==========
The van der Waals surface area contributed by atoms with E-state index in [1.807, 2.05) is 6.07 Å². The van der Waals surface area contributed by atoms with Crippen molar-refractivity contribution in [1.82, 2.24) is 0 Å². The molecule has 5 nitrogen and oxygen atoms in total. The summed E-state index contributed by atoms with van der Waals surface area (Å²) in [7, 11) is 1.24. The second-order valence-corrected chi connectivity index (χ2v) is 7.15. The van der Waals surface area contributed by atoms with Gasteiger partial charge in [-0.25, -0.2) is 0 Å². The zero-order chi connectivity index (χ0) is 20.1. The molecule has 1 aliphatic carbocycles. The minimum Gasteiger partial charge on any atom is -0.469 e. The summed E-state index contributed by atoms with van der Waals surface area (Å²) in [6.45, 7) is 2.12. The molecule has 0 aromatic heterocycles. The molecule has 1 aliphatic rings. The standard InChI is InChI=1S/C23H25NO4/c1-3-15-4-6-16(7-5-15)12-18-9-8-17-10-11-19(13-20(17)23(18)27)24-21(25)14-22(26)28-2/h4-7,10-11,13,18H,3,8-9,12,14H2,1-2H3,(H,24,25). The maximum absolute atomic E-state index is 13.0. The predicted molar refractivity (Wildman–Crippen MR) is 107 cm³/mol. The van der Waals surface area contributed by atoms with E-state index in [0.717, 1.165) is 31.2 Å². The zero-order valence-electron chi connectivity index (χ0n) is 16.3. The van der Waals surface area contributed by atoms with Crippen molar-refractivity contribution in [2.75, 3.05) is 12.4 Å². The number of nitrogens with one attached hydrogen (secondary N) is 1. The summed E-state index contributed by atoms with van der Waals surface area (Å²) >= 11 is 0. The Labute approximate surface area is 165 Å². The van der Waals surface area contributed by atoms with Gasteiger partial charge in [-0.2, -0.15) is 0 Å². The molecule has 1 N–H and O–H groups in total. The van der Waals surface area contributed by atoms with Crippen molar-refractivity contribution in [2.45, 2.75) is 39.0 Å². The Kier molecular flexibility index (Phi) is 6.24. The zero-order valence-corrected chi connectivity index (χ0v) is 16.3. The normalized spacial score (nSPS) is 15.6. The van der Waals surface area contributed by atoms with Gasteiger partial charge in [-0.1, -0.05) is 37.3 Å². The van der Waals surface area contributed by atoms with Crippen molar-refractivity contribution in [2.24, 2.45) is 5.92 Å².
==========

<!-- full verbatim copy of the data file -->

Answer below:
The van der Waals surface area contributed by atoms with E-state index in [1.807, 2.05) is 6.07 Å². The van der Waals surface area contributed by atoms with Crippen molar-refractivity contribution in [1.82, 2.24) is 0 Å². The molecule has 5 nitrogen and oxygen atoms in total. The summed E-state index contributed by atoms with van der Waals surface area (Å²) in [7, 11) is 1.24. The second-order valence-corrected chi connectivity index (χ2v) is 7.15. The van der Waals surface area contributed by atoms with Gasteiger partial charge in [-0.25, -0.2) is 0 Å². The zero-order chi connectivity index (χ0) is 20.1. The molecule has 1 aliphatic carbocycles. The minimum Gasteiger partial charge on any atom is -0.469 e. The summed E-state index contributed by atoms with van der Waals surface area (Å²) in [6.45, 7) is 2.12. The molecule has 0 aromatic heterocycles. The molecule has 1 aliphatic rings. The standard InChI is InChI=1S/C23H25NO4/c1-3-15-4-6-16(7-5-15)12-18-9-8-17-10-11-19(13-20(17)23(18)27)24-21(25)14-22(26)28-2/h4-7,10-11,13,18H,3,8-9,12,14H2,1-2H3,(H,24,25). The maximum absolute atomic E-state index is 13.0. The predicted molar refractivity (Wildman–Crippen MR) is 107 cm³/mol. The van der Waals surface area contributed by atoms with E-state index in [0.717, 1.165) is 31.2 Å². The zero-order valence-electron chi connectivity index (χ0n) is 16.3. The van der Waals surface area contributed by atoms with Crippen molar-refractivity contribution in [2.75, 3.05) is 12.4 Å². The number of nitrogens with one attached hydrogen (secondary N) is 1. The summed E-state index contributed by atoms with van der Waals surface area (Å²) >= 11 is 0. The Labute approximate surface area is 165 Å². The van der Waals surface area contributed by atoms with Gasteiger partial charge in [-0.2, -0.15) is 0 Å². The molecule has 1 N–H and O–H groups in total. The van der Waals surface area contributed by atoms with Crippen molar-refractivity contribution in [2.45, 2.75) is 39.0 Å². The Kier molecular flexibility index (Phi) is 6.24. The zero-order valence-corrected chi connectivity index (χ0v) is 16.3. The normalized spacial score (nSPS) is 15.6. The van der Waals surface area contributed by atoms with Gasteiger partial charge in [-0.1, -0.05) is 37.3 Å². The van der Waals surface area contributed by atoms with Crippen molar-refractivity contribution in [2.24, 2.45) is 5.92 Å².